By JEFF LATZKE, Associated Press
OKLAHOMA CITY (AP) — The Miami Heat evened the NBA Finals at one game apiece with a 100-96 victory over the Oklahoma City on Thursday night. LeBron James had another finals career high, Miami jumped out to an 18-2 lead and had to stave off a furious Thunder rally to gain the split on the road.
Now that the series shifts to South Beach here are five questions and answers on what to look for in Game 3 on Sunday:
CAN LEBRON BE EVEN BETTER? LeBron James has set finals career highs in the first two games of the series: He had 30 points in Game 1, 32 in Game 2. He could go for 34 in Game 3 if he continues to make a living in the lane and at the free throw line like he did Thursday night. James put his head down and simply bulled his way to the basket numerous times on his way to 32 points, rather than settle for long jumpers that limit his effectiveness. The aggressive style led to 12 free throws, and he made all of them, one shy of his playoff best for most attempts without a miss. "You can't just put one guy on me and allow him to be on an island and defend me 1-on-1. It's about being aggressive and taking what the defense gives me," James said. "When I shoot double-digit free throws, that means I know personally I'm being aggressive when I'm getting to the rim. At the end of the day, it's helping our team."
WHO'S WINNING: DWYANE WADE OR RUSSELL WESTBROOK? Through two games, the matchup is about even — and incredibly fun to watch. Wade struggled with his shot in Game 1, but matched Westbrook's contributions in crunch time during Game 2. Wade banked in a jumper to interrupt Oklahoma City's 12-3 fourth-quarter rally and added another jumper and the assist on Chris Bosh's last-minute dunk. Westbrook countered with a three-point play, a driving layup and a putback dunk to keep Oklahoma City in it. If either can be more efficient, it could be the difference in the series.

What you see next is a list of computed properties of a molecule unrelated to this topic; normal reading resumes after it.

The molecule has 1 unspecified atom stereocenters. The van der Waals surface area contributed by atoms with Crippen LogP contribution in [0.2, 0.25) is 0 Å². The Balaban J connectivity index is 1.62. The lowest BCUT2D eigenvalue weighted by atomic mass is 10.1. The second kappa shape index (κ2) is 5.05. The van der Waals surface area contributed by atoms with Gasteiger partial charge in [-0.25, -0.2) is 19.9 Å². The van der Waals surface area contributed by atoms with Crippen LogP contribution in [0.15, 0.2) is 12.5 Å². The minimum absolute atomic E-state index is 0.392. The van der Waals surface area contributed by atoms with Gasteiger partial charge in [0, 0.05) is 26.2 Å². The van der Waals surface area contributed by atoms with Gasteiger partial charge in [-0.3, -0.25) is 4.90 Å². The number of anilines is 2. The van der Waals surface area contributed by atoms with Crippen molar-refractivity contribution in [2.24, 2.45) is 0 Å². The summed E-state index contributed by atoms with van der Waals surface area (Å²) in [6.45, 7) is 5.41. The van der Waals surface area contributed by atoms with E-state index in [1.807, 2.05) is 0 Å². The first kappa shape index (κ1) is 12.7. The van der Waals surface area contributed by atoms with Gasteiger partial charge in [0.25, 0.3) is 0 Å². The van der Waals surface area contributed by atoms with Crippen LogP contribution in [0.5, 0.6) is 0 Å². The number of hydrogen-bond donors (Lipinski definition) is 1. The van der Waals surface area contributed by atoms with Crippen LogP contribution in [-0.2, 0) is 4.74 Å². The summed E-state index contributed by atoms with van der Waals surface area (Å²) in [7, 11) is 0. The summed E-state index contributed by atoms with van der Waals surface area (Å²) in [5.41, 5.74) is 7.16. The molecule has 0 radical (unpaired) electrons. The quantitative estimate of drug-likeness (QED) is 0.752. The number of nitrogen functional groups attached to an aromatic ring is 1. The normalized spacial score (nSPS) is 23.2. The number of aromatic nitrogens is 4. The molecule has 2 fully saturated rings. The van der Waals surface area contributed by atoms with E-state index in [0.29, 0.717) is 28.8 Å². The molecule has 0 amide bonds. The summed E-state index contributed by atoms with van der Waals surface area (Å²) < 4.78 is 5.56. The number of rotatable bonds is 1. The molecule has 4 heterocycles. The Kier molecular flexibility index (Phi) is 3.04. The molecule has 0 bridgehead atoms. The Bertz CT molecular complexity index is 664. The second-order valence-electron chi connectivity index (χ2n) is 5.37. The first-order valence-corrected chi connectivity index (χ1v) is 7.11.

WILL THE THUNDER ROAR IN MIAMI? Despite their youth, the Thunder have played some of their best basketball on the road this postseason. They swept both road games against Dallas in the first round, then earned a split against the Lakers and pulled out a crucial Game 5 win at San Antonio. And largely, they've avoided the sluggish starts that they've been able to overcome at the friendly home confines of Chesapeake Energy Arena. Plus, consider this: Only two teams have swept Games 3-5 on their home court since the league went to the 2-3-2 finals model in 1985. That said, one of them was the Heat in 2006, the other was Detroit two years earlier.
IS SHANE BATTIER THE X-FACTOR? Battier has joked that Miami's Big Three garner enough attention that the Thunder forget he's even on the court, and he's been making them pay. He had a 13-point first half in Game 1 before the Heat seemed to be the ones forgetting about him, and he was even bigger with five 3-pointers in Game 2. None was bigger than one he banked-in with the shot clock running down and the Thunder within 87-83. He called it a "very fortunate bounce" but Miami will definitely take it — and keep going back to him if Oklahoma City doesn't guard him.
CAN THE HEAT STOP KEVIN DURANT IN THE FOURTH QUARTER? No one else has been able to do it consistently this postseason, but Miami got just enough stops to get by in Game 2. The Heat were able to get him in foul trouble but Durant played with five fouls for the final 10½ minutes, scoring 16 points in that span. He has only fouled out twice in his five-year career, so that's an unlikely option. Instead, it'll fall on Battier and James — and maybe the law of averages — to slow Durant's inhuman pace of 16½ points per fourth quarter in the series.
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